A primary rule that’s taught in kindergarten: don’t throw stones. Apparently, some people didn’t get the message.
Justin Trudeau, security officers and journalists were pelted with a handful of gravel on Monday as the Liberal Party leader campaigned in London, Ont. It’s an alarming escalation by the angry anti-vaccine protesters who have greeted Mr. Trudeau with raised middle fingers and chanted obscenities at his recent campaign stops.
Mr. Trudeau sought to downplay the incident: "There was little bits of gravel. It’s no big deal."
With respect, it is a big deal. A robust democracy embraces many methods of protest, but when Canada’s elected leader is assaulted with pitched projectiles, that’s over the line.
The bounds of civility are not always clear in the emotional heat of protests. What separates permissible protests from improper aggression such as Monday’s stone-throwing debacle?
To begin with, physical assault is always unacceptable, even if the stones tossed are small. Protests must stop short of potentially injuring other people.
Accordingly, protests last week that hindered functions at several hospitals across Canada, including Winnipeg’s Health Sciences Centre, were deplorable because people could have been harmed. Ambulances were impeded while delivering patients to the emergency department and other individuals opted to skip appointments rather than risking the wrath of protesters, meaning patients’ medical conditions could have worsened.
Attempts to gauge the legitimacy of protest tactics get less clear, and more subjective, when the damage is to property and not to people.
Take, for example, the sculpture in front of the Pantages Playhouse Theatre on Main Street, which commemorates protesters overturning a streetcar in 1919. The iconic act was vandalism by any legal definition, but it is widely celebrated because the streetcar was upended during the Winnipeg General Strike, and the vandalism became a symbol of workers united in the struggle for a better life.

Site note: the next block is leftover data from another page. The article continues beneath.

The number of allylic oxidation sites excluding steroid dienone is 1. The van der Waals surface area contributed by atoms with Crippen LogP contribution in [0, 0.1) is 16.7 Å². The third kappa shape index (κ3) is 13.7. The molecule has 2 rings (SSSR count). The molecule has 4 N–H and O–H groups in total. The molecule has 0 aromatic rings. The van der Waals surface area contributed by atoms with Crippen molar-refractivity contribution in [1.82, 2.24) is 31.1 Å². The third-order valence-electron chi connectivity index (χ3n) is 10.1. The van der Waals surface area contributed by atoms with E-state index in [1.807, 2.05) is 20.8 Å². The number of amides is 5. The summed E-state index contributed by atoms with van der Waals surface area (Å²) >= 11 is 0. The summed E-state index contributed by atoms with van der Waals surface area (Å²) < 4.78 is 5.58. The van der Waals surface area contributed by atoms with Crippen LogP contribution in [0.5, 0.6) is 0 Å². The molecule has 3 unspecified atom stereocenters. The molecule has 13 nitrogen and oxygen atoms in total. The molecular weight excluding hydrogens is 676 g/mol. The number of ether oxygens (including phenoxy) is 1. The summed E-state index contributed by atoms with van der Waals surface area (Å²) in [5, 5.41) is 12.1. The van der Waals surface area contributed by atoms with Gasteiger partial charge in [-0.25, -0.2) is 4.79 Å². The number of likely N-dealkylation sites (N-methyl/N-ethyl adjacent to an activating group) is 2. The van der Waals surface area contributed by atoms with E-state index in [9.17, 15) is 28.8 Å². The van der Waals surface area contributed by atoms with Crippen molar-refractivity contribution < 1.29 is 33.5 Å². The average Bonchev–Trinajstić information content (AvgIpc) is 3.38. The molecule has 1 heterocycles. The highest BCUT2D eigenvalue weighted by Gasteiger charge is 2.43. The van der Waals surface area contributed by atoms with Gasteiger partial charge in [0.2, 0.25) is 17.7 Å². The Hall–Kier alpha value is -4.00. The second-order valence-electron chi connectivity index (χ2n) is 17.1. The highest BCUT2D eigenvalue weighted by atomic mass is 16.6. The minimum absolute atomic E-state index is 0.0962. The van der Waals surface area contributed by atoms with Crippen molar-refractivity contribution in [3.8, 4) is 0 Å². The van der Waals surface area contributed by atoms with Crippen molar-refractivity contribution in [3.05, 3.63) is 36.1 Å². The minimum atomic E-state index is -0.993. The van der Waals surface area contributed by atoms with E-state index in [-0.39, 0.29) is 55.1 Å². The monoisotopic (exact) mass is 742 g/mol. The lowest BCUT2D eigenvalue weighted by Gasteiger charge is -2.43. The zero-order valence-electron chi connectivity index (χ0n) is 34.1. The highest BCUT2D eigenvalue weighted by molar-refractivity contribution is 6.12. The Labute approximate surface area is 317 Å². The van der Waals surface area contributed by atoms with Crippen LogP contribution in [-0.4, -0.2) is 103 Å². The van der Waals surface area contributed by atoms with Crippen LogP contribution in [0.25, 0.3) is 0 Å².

In the same grey area involving destruction of property during protests, the Manitoba Legislature currently has two empty plinths where statues of Queen Victoria and Queen Elizabeth stood until Canada Day, when they were toppled during a protest honouring victims of residential schools established by colonial decree. It’s illegal to destroy public statues, but police have not laid criminal charges.
Obviously, protests that break laws in the interests of social justice are sometimes overlooked by authorities, who presumably have an ear to the ground of widespread public sentiment. Central to the issue, however, is who decides — the authorities, not the protesters — whether lawlessness has a moral basis that makes it worthy of leeway.
Just ask Maxime Bernier. The leader of the People’s Party of Canada might believe his rejection of public-health orders has a moral basis and is a social-justice issue, but it’s not his decision to make. Manitoba RCMP charged him in June under the Public Health Act for an illegal assembly and for failing to self-isolate once he got to Manitoba.
His brief time-out in Winnipeg apparently had little impact. He returned to Manitoba this week, and continued to openly violate public-health orders.
As Mr. Bernier is considered a prominent leader among Canada’s anti-vaxxers, some people might regard it as fair turnaround that he was struck by a (presumably) pro-vaxxer-tossed egg at an event last week. As was the gravel thrown at Mr. Trudeau, however, such an expression of disagreement must be condemned in no uncertain terms.
Remember the childhood lesson: throwing stones (or eggs, or anything else) is unacceptable, regardless of the target.